Monday, May 20, 2013

Comprehend the Contract

There’s been a bit of chatter on the Internet about a new contract one magazine publisher appears to be introducing.

The world is changing, and all magazine publishers are having to change with it, and rightly so. Who’d have thought 18 months ago that we could buy copies of some of the oldest women’s weekly magazines on our tablets or smartphones? As a result, these publishers need more than the traditional First British Serial Rights, that they’ve always bought, which is why these changes are being made to contracts. This provides a good opportunity to remind writers they should always check what they are signing.

There’s a growing trend for publications to ask for more and more rights. And in some ways, it is understandable. After all, if they make a publication available to download over the Internet, then it’s available to be downloaded anywhere in the world.

Some publications ask for All Rights. For example, the guidelines for Yours magazine are available for download from their website: and the fiction guidelines clearly state at the end: All successful submissions are accepted on an All Rights basis that gives Bauer Media exclusive copyright

So, if you submit a short story to Yours magazine and they accept it, you’ve allowed them to have All Rights in your work, thus preventing you from doing anything else with that text.

Some magazines are open to negotiation, however, with publishing businesses consolidating across the world, the flexibility editors once had is being taken away and replaced with standard contracts.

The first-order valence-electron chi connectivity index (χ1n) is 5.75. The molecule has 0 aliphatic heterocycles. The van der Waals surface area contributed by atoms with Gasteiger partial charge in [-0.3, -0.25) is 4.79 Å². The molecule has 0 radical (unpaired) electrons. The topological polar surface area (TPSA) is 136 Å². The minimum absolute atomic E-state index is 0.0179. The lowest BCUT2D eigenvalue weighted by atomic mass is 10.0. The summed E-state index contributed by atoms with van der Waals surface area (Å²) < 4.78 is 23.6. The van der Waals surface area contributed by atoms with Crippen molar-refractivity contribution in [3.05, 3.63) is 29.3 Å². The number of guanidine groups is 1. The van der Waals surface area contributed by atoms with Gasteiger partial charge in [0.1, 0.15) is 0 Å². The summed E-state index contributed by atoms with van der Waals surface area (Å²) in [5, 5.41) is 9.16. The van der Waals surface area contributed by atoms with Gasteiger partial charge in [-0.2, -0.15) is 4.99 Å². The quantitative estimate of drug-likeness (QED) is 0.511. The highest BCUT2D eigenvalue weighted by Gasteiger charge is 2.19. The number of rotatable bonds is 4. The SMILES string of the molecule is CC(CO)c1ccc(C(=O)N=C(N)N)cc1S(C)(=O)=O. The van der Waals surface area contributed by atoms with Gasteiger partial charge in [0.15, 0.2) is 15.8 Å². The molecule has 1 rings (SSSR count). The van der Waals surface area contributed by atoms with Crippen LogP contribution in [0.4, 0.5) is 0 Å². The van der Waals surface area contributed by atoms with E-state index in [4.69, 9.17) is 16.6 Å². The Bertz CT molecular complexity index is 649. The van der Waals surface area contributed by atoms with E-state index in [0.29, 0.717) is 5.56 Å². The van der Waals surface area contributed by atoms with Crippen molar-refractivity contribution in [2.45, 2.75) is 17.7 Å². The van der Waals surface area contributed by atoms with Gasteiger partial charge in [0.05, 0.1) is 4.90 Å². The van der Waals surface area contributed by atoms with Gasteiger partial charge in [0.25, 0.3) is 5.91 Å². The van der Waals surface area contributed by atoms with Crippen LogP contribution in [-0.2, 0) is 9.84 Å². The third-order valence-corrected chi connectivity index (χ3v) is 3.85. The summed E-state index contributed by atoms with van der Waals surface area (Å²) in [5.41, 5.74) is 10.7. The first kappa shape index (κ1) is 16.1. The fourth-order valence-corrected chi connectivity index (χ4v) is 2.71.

The decision about which rights to sell, or whether to sign a contract, falls down to the individual writer. No-one forces you to sign a contract. It’s your decision whether you sign a contract or not. But when you do, be sure you understand exactly what it is you’re signing. 

If you there’s anything you’re unsure of, seek professional guidance. Members of the Society of Authors can get free advice on book contracts, whilst National Union of Journalists members can get contractual guidance from their organisation. (As a member of the Society of Authors I asked them for feedback on a contract I’d been offered by a magazine that published fiction, which was a bit cheeky because the SoA specialise in book contracts! However, they did look at it for me, and they pointed out that the contract contradicted itself several times and wouldn’t stand up in court!)

Know what the contract allows you to do and, more importantly, what it restricts you from doing. For example, a contract that asks writers to give them the exclusive right to be the first publication to publish the piece anywhere in the world means you can’t offer that work anywhere else, until that publication has published it. That might not seem too restrictive, but I shall always remember the article a publication accepted from me (and paid for) in 2005, yet did they didn’t publish it until 2011. Hanging on for six years before being able to offer material elsewhere might be bearable for the occasional piece of work, but I wouldn’t want to have to cope with it for a lot of my work!

However, if there’s something in the contract you don’t understand then your first port of call should be the editor. They’ll be able to explain things for you … and probably in language that everyone understands! (Which begs the question - why can’t contracts be written in plain English? It would make everyone’s life, so much easier!)

Good luck!